I'm in with a great group of people, and we've built quite a rapport between us. We've even developed a nickname of the Mighty Monday Nighters. Part of what makes our group so cool is the unique style, subject and genres of everyone in the group. Listening to their stories from week to week is great fun. In some ways we get to know their story characters as much as we get to know the writer writing them. The group is made up of: (using Aliases)


Alice -  is currently writing a story about a woman who gets lost in…

Never Going Back To My Old School

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This past weekend I had to make the trip up to Minnesota to pick up my daughter from the University of Minnesota. I went up alone because Donna had to work. I sort of like these trips alone to get her for a couple of reasons. First, I get five hours of time alone to think, listen to music and ponder life. The other benefit is that it provides me with quality one-on-one time with Sarah both during the packing and on the drive back home. I miss having her around, so this is a great way to get us back on the same page after months apart.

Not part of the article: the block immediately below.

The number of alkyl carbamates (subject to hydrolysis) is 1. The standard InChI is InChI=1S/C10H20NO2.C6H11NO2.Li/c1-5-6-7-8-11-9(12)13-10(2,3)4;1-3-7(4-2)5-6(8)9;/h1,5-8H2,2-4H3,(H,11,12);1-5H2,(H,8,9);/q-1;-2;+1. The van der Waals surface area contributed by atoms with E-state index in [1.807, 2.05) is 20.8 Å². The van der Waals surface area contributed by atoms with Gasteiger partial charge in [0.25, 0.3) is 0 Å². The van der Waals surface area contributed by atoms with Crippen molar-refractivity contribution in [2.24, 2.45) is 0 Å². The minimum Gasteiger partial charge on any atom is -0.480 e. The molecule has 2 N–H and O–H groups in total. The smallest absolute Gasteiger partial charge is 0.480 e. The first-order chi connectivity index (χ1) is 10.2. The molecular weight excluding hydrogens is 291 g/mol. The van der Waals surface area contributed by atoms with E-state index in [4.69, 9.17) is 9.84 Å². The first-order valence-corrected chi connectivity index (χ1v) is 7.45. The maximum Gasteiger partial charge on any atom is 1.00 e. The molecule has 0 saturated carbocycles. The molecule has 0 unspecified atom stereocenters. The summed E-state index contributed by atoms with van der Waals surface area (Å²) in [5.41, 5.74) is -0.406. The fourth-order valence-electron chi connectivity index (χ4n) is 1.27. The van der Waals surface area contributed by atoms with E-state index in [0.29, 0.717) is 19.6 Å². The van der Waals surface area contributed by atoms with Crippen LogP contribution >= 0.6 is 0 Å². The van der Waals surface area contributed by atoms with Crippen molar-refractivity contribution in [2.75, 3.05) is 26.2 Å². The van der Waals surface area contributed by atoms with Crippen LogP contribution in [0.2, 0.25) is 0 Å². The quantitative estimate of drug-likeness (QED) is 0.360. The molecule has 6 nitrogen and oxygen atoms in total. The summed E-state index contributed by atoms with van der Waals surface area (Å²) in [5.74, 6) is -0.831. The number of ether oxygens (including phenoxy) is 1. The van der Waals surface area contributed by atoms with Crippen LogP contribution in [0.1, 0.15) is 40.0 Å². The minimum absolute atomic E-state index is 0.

But there were a couple of other benefits this time. The first one was taking a side trip into downtown to drop off a copy of Dirty Shirt: A Boundary Waters Memoir at  Subtext Books. They not only purchased a copy, but the owner mentioned that if it sold, she would order more copies through Ingram, a large distributor. Furthermore, it turns out she lived in Milwaukee for a time, so we had a bit in common outside of books. She told me she might be interes…

An All Ages Show

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It appears that spring is finally here. The temp seems to ebb and flow, but the warmer days seem to outnumber the cooler ones.

For some reason, the Fall colors always seem to remind me of my age. I can't get enough of the trees turning yellows, browns, reds and all colors in between.